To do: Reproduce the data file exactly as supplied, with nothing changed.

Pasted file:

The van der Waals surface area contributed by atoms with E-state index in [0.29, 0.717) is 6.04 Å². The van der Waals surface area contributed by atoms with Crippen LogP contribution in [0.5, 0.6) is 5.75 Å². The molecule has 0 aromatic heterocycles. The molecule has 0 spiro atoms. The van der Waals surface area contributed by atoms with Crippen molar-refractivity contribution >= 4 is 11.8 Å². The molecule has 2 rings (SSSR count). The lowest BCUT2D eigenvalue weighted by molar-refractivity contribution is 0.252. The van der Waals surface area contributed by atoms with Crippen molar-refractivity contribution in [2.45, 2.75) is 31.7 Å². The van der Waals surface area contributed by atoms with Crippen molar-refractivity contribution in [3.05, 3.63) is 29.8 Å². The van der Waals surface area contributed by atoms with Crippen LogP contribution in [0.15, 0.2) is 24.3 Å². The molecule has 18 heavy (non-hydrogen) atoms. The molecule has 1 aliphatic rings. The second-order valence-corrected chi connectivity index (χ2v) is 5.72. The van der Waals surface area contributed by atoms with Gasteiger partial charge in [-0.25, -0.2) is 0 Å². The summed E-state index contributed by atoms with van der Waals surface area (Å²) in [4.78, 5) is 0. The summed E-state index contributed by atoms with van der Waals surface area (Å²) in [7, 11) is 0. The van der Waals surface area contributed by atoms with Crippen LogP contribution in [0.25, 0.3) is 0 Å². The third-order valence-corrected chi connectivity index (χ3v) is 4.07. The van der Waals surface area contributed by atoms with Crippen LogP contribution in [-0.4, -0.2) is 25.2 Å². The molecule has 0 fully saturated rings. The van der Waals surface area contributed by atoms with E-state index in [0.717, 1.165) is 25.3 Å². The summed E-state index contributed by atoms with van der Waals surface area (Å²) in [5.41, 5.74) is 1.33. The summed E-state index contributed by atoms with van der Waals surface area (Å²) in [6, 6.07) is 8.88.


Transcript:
The van der Waals surface area contributed by atoms with E-state index in [0.29, 0.717) is 6.04 Å². The van der Waals surface area contributed by atoms with Crippen LogP contribution in [0.5, 0.6) is 5.75 Å². The molecule has 0 aromatic heterocycles. The molecule has 0 spiro atoms. The van der Waals surface area contributed by atoms with Crippen molar-refractivity contribution >= 4 is 11.8 Å². The molecule has 2 rings (SSSR count). The lowest BCUT2D eigenvalue weighted by molar-refractivity contribution is 0.252. The van der Waals surface area contributed by atoms with Crippen molar-refractivity contribution in [2.45, 2.75) is 31.7 Å². The van der Waals surface area contributed by atoms with Crippen molar-refractivity contribution in [3.05, 3.63) is 29.8 Å². The van der Waals surface area contributed by atoms with Crippen LogP contribution in [0.15, 0.2) is 24.3 Å². The molecule has 18 heavy (non-hydrogen) atoms. The molecule has 1 aliphatic rings. The second-order valence-corrected chi connectivity index (χ2v) is 5.72. The van der Waals surface area contributed by atoms with Gasteiger partial charge in [-0.25, -0.2) is 0 Å². The summed E-state index contributed by atoms with van der Waals surface area (Å²) in [4.78, 5) is 0. The summed E-state index contributed by atoms with van der Waals surface area (Å²) in [7, 11) is 0. The van der Waals surface area contributed by atoms with Crippen LogP contribution in [0.25, 0.3) is 0 Å². The third-order valence-corrected chi connectivity index (χ3v) is 4.07. The van der Waals surface area contributed by atoms with Crippen LogP contribution in [-0.4, -0.2) is 25.2 Å². The molecule has 0 fully saturated rings. The van der Waals surface area contributed by atoms with E-state index in [0.717, 1.165) is 25.3 Å². The summed E-state index contributed by atoms with van der Waals surface area (Å²) in [5.41, 5.74) is 1.33. The summed E-state index contributed by atoms with van der Waals surface area (Å²) in [6, 6.07) is 8.88.